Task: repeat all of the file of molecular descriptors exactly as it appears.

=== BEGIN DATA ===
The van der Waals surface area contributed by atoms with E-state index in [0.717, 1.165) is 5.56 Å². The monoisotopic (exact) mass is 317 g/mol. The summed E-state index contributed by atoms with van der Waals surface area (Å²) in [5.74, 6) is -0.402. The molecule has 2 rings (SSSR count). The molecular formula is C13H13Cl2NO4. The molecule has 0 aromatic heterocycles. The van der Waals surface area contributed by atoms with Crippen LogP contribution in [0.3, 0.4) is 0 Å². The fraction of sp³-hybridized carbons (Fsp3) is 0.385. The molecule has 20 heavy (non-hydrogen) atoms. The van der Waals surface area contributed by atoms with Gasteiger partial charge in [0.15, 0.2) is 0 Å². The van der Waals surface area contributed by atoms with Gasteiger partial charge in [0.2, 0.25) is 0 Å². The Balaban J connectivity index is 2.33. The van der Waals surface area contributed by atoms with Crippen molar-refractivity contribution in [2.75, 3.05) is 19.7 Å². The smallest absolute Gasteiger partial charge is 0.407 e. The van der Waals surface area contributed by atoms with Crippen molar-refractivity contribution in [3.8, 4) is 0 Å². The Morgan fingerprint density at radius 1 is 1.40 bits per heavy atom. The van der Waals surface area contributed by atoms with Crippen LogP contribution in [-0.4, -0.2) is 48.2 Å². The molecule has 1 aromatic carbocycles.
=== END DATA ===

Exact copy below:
The van der Waals surface area contributed by atoms with E-state index in [0.717, 1.165) is 5.56 Å². The monoisotopic (exact) mass is 317 g/mol. The summed E-state index contributed by atoms with van der Waals surface area (Å²) in [5.74, 6) is -0.402. The molecule has 2 rings (SSSR count). The molecular formula is C13H13Cl2NO4. The molecule has 0 aromatic heterocycles. The van der Waals surface area contributed by atoms with Crippen LogP contribution in [0.3, 0.4) is 0 Å². The fraction of sp³-hybridized carbons (Fsp3) is 0.385. The molecule has 20 heavy (non-hydrogen) atoms. The van der Waals surface area contributed by atoms with Gasteiger partial charge in [0.15, 0.2) is 0 Å². The van der Waals surface area contributed by atoms with Gasteiger partial charge in [0.2, 0.25) is 0 Å². The Balaban J connectivity index is 2.33. The van der Waals surface area contributed by atoms with Crippen molar-refractivity contribution in [2.75, 3.05) is 19.7 Å². The smallest absolute Gasteiger partial charge is 0.407 e. The van der Waals surface area contributed by atoms with Crippen molar-refractivity contribution in [3.8, 4) is 0 Å². The Morgan fingerprint density at radius 1 is 1.40 bits per heavy atom. The van der Waals surface area contributed by atoms with Crippen LogP contribution in [-0.4, -0.2) is 48.2 Å². The molecule has 1 aromatic carbocycles.